A former high-ranking employee of UnitedHealth Group Inc., a healthcare company based out of Minnesota, has gone public with a whistleblowing case against his former employer, alleging that they purposefully and knowingly gamed the country’s chaotic healthcare system in order to get more money from the federal government.
The situation is an incredibly tangled web of different organizations, government agencies and winding policy, but the crux of the matter is as such:
- Healthcare insurance providers, such as UnitedHealth Group, are given money through the federal government’s Centers for Medicare and Medicaid Services (C.M.S.)
- Insurance providers use this money to pay doctors, who bill the insurance companies for services rendered to their patients
- Insurers get paid more money by the government if they enroll people with worse health complications, an incentive to prevent sick people from being systematically denied coverage
- This system is known as “Medicare Advantage,” and was implemented by the federal government in the hopes that it would result in better care at a lower cost and help cover a $13 trillion funding gap for Medicare.
- However the whistleblower, Benjamin Poehling, alleges that insurance companies have been intentionally misreporting patient charts as a way to milk more money from the government, which is going directly into pockets and not helping patients in any way.
The lawsuit, filed under the False Claims Act, alleges that UnitedHealth Group would take patients with health complications such as diabetes and then explore every possible other condition they could have suffered as a result in order to boost that patient’s profitability to the company.
At the same time, the insurance provider would ignore possible complications such as high blood pressure, as these diagnoses did not carry a profitable incentive from the C.M.S. In short, the lawsuit alleges that UnitedHealth Group treated its patients as nothing more than a part of their profit margin, rather than treating them as human beings in need of care.
One particular email that was obtained in the lawsuit, as was reported by the New York Times, shows a disgusting, almost salesman-like attitude coming from a chief financial officer within UnitedHealth Group.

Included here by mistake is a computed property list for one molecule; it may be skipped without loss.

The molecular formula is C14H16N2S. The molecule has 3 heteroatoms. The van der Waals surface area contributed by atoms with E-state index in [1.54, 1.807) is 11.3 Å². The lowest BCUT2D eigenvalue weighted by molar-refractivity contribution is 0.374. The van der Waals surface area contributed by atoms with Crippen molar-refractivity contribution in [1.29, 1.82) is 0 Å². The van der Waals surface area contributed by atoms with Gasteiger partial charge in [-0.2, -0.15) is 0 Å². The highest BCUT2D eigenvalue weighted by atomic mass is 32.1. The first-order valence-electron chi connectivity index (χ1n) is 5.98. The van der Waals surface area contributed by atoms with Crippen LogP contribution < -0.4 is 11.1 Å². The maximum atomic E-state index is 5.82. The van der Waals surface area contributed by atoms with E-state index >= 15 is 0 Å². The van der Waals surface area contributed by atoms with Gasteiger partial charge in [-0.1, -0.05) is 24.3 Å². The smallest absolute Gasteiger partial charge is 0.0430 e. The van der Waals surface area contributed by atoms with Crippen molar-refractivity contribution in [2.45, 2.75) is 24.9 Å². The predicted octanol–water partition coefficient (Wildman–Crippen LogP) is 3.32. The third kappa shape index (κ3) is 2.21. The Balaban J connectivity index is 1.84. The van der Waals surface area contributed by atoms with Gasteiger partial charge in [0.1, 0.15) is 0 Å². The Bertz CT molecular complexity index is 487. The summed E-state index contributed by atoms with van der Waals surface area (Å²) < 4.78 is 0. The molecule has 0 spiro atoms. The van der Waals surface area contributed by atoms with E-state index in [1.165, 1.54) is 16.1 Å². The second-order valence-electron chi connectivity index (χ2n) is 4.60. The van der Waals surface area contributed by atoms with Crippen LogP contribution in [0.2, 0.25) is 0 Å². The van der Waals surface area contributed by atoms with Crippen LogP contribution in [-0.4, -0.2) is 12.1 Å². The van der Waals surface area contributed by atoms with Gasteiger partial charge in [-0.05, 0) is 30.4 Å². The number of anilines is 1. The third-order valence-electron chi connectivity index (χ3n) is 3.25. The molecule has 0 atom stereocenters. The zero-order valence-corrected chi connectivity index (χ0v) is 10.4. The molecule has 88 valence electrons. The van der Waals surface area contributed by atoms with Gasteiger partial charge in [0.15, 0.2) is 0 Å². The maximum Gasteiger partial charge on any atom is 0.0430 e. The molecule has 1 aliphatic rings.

“You mentioned vasculatory disease opportunities, screening opportunities, etc., with huge $ opportunities,” the chief financial officer of Poehling’s division wrote. “Let’s turn on the gas!”
Patients are people, not profit
This lawsuit is, unfortunately, not the only incident involving insurance companies allegedly defrauding the federal government to line their pockets with taxpayer money at the expense of patients. In fact, estimates about the total amount of overcharge within the healthcare industry hover at around $10 billion annually, and the Government Accountability Office reported that C.M.S. had overpaid insurers by over $14 billion in 2013.
The Department of Justice is currently investigating four other Medicare Advantage insurers: Aetna, Cigna’s Bravo Health, Humana and Health Net. The department said in March it would join another whistleblower suit filed by a former data manager who alleged the same practices going on.
If these allegations turn out to be true, it is simply appalling behavior no matter how it is framed. Patients should be treated as human beings in need of proper care and support, not potential cash cows to be used unknowingly in an effort to defraud the federal government out of money that it literally cannot afford to overspend on.
If you feel as though you or a loved one were improperly treated by an insurance provider, whether you were overcharged or put through tests that seemed unnecessary or any other suspicious behavior, call the law office of Altman & Altman LLP today. We will provide free consultations to go over the details of your claim.
Call 617-492-3000 or toll-free at 800-481-6199 today. We are available